As of mid-August 2021, various Facebook accounts, pages, and groups, are still hosting content promoting the cluster of far-right conspiracy theories known as QAnon. This flies in the face of Facebook’s Oct. 6, 2020, announcement stating that the company would remove content “representing QAnon,” even if those posts or accounts “contained no violent content.”
It’s true that various QAnon keywords and hashtags such as “#WWG1WGA” (“Where We Go One We Go All”) have been disabled in Facebook’s search tool. Instead of seeing search results when looking for these terms, users are shown a link to Facebook’s Community Standards.
However, while no results show up in these searches on Facebook, we found that QAnon content is still hosted by the platform. Users need to do little more than find one post to begin falling down a rabbit hole of deception and lies. Basically, once a single QAnon post is found, it’s dangerously simple to follow the trail of likes, comments, and accounts, without the need to do any searching whatsoever.
The idea behind QAnon, as The New York Times described it, is about false allegations “that the world is run by a cabal of Satan-worshiping pedophiles.” With this falsehood comes a number of hashtags such as #SaveTheChildren and #SaveOurChildren, for example.
We easily located a number of Facebook posts that mentioned #SaveOurChildren with #WWG1WGA. In fact, we found multiple posts from a single user over the course of several months that all referenced QAnon.
Finding this account led us to a QAnon Facebook group named Digital Soldiers United, which had a giant cover image that read: “Save The Children.” We also found a large number of posts within the public group that carried the hashtag “#SaveTheChildren.”
In another Facebook group named Trump MAGA Supporters, members shared frog emojis to represent the QAnon mascot, Pepe the Frog. They also mixed vaccine misinformation with QAnon rhetoric and constantly mentioned “the great awakening,” which is part of the QAnon conspiracy theory.
From these groups and accounts, a Facebook user can follow a rabbit hole into the world of QAnon. Clicking on the accounts of people who liked or commented on the QAnon posts led us to more memes and links.
Further, the sampling of findings in this story perhaps only scratch the surface of the breadth of QAnon content that’s hosted by Facebook. According to a DFRLab report from Jared Holt and Max Rizzuto, a lot of the old phrases and keywords that were once associated with QAnon have changed and evolved. The findings were first published on May 26, 2021.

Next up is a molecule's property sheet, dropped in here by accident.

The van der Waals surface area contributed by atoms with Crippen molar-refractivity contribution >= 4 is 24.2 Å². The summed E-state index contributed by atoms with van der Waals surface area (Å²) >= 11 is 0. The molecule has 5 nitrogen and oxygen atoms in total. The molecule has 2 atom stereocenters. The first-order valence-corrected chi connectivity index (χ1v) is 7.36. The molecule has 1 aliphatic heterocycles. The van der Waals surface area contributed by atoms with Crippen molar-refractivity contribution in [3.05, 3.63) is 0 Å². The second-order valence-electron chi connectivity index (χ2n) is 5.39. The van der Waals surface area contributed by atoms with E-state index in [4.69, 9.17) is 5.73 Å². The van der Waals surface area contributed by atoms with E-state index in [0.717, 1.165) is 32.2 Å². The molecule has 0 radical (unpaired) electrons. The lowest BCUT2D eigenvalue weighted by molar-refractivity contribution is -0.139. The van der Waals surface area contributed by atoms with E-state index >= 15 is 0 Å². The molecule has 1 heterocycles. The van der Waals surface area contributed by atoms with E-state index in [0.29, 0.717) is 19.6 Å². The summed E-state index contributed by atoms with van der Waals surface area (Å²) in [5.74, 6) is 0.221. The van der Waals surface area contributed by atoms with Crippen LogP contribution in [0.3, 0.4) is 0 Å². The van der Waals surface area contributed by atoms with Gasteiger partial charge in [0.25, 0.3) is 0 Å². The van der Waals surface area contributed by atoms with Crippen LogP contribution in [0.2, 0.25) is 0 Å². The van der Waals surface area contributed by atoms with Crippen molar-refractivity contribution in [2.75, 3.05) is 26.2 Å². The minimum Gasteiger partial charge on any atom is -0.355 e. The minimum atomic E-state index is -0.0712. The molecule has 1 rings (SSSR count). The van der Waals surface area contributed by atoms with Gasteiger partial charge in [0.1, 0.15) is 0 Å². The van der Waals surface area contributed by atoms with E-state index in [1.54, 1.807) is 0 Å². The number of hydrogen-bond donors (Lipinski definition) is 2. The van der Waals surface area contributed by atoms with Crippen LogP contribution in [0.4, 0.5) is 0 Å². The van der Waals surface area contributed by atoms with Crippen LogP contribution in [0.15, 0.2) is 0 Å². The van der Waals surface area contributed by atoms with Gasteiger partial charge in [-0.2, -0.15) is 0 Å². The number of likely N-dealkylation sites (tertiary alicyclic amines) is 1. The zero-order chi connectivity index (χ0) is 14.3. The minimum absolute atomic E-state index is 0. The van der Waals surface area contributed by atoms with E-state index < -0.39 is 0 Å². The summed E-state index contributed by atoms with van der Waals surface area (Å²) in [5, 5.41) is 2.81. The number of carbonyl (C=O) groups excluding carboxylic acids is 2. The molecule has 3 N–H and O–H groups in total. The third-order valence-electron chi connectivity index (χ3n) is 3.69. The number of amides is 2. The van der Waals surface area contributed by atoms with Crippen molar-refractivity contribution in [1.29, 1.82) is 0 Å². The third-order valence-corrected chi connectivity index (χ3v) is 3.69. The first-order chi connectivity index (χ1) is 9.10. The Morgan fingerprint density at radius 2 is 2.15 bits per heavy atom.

Holt and Rizzuto published that a “neo-QAnon” now exists, described as “a cluster of loosely connected conspiracy theory-driven movements that advocate many of the same false claims without the hallmark linguistic stylings that defined QAnon communities during their years of growth.”
It’s unclear why Facebook and its “30,000 or 35,000 people” who are employed to review content are unable to find and take action on QAnon posts and groups like these. Those figures, according to Facebook CEO Mark Zuckerberg in a July 2021 interview with The Verge, are the number of people who review Facebook content to see if any action needs to be taken.
Beyond all of this, we manually reported a handful of these QAnon posts using Facebook’s reporting tool, which is available to all users. In 100 percent of the responses that we received from Facebook’s support team, the company claimed that the QAnon content “doesn’t go against one of our specific Community Standards.” In reality, all of the posts were very much against Facebook’s policies.
In our past research, Facebook’s reporting tool has long been shown to be extremely ineffective. For example, during our exclusive investigation of “The BL,” we manually submitted reports to the company for hundreds of fake accounts. Facebook’s support team responses initially claimed that around 95 percent of the accounts were not fake, even though they were. Company employees with higher-ranking job titles finally appeared to step in and remove all of the fake accounts weeks later.
Facebook announced the ban of “The BL” weeks after we first filed our first report and notified them by email. It was perhaps the largest foreign disinformation network takedown in Facebook history, involving 55 million followers and $9.5 million in Facebook ads. The news appeared to be mostly lost in the blur of the holiday season, as the ban was announced by Facebook on the Friday afternoon before Christmas in 2019.
It’s unclear why Facebook and its “30,000 to 35,000” content review employees don’t take a more proactive approach regarding finding and removing dangerous content, especially considering the gravity of recent national and world news and events. However, until that day comes, we will continue to report our findings to the company.
We emailed Facebook about the QAnon rhetoric mentioned in this story. After we reached out, the company appeared to remove much of the policy-breaking content.
A Facebook company spokesperson did not respond directly to our questions. Instead, they sent this statement: “We remove Pages, groups and Instagram accounts that represent QAnon when we identify them and disable the profiles who admin them. We recognize that this is an evolving movement and there are always going to be efforts to circumvent our enforcement. That’s why we work to identify new terms and partner with external experts to study its evolution so we can keep more of this content off of our platform.”